An economics-based introduction to the book problemp. 15
Works of intellect as public goodsp. 15
From imperfect to perfect excludabilityp. 17
Perfect lock-up of copyrighted informationp. 20
Legal consequencesp. 22
In search of a public policy without free access to copyrighted worksp. 23
DRM and the economics of copyright exceptionsp. 27
Transaction costs and the market failure behind private copyingp. 27
Why the market failure rationale behind private copying is losing its significancep. 28
The persistence of "bargaining breakdown" problemsp. 30
Which justifications are affected by the implementation of DRM?p. 33
Privacy concernsp. 34
The legal framework: copyright exceptions under EU lawp. 36
Summaryp. 38
Eu Digital Copyright Law from the End-User Perspectivep. 41
Copyright harmonisation according to technological dictatesp. 43
Introductionp. 43
Legal basis and objectives of copyright harmonisation in the EUp. 43
The progressive development of a Community copyright policyp. 44
Free movement of goods and the exhaustion principlep. 44
National copyright protection under Article 30 of the EC Treatyp. 45
Copyright legislation as a tool fostering market integrationp. 46
Legal basis and specific objectives of the InfoSoc Directivep. 49
The legal basis of Article 95 of the EC Treatyp. 49
The objectives of the 1995 Green Paperp. 50
The objective to implement the 1996 WIPO Copyright Treatyp. 51
The re-definition of the copyright scopep. 52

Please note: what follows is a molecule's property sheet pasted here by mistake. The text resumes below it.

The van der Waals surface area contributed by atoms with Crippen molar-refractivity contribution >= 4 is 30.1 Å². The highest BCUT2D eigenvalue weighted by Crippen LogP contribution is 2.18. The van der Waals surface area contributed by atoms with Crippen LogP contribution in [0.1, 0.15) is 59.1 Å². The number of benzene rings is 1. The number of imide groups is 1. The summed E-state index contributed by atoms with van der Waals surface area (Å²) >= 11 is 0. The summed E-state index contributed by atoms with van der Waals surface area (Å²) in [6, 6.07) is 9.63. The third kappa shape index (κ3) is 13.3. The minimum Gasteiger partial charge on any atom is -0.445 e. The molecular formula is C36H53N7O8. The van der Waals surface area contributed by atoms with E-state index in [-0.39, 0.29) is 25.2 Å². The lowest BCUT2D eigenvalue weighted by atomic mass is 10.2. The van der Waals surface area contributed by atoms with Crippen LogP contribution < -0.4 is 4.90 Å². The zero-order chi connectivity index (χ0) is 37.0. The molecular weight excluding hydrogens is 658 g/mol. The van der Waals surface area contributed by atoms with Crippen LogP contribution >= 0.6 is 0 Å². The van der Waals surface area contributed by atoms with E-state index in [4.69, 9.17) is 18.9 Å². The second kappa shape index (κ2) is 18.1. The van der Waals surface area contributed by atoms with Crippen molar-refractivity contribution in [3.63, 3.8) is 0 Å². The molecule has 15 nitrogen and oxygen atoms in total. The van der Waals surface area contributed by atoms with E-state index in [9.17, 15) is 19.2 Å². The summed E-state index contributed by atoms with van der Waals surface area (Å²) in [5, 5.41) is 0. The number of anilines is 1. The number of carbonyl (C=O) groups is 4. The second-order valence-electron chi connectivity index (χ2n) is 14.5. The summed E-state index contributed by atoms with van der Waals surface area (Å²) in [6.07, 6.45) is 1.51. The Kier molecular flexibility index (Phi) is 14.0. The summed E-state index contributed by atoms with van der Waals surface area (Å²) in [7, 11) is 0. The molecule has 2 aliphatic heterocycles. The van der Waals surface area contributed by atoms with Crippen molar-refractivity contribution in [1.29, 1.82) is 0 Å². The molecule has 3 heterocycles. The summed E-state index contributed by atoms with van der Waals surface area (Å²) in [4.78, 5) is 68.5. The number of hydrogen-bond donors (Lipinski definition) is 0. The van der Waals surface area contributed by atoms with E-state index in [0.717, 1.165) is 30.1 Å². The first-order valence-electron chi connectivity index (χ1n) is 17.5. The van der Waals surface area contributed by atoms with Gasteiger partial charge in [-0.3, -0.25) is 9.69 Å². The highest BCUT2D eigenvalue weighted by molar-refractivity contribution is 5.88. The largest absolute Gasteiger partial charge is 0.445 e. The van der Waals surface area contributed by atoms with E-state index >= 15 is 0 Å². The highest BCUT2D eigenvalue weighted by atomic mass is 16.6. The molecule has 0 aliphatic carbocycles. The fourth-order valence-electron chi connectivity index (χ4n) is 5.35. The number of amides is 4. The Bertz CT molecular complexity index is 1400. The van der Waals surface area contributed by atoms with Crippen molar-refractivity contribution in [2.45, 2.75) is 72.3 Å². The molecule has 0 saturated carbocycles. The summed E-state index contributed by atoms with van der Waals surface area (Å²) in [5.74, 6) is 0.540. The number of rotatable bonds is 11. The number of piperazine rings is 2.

The national dimension of copyright's subject matterp. 52
The absence of a single standard of originalityp. 53
Territorial restrictions in copyright managementp. 54
The overstretched exclusive right of digital reproductionp. 58
The notion of reproduction under the EC Software Directivep. 58
Exemption of certain software reproductions from copyright protectionp. 60
The exclusive right of reproduction under the InfoSoc Directivep. 61
The exclusive right of communication to the publicp. 65
The right of distribution of tangible copyrighted goodsp. 66
Intangible copyrighted goods as servicesp. 67
Anti-circumvention law in defence of technological protection measuresp. 69
The provisions of Articles 6 and 7 of the InfoSoc Directivep. 69
What "access right" in the EU?p. 71
Discrepancies in the national implementation of anti-circumvention lawp. 74
Summaryp. 76
The legal treatment of copyright exceptions under secondary EU lawp. 77
Introduction: from vertical to horizontal exceptionsp. 77
The introduction of the three-step test under EU lawp. 80
The three-step test under international lawp. 80
The transposition of the test into EU lawp. 84
The new requirement of legal access at the expense of lawful usep. 86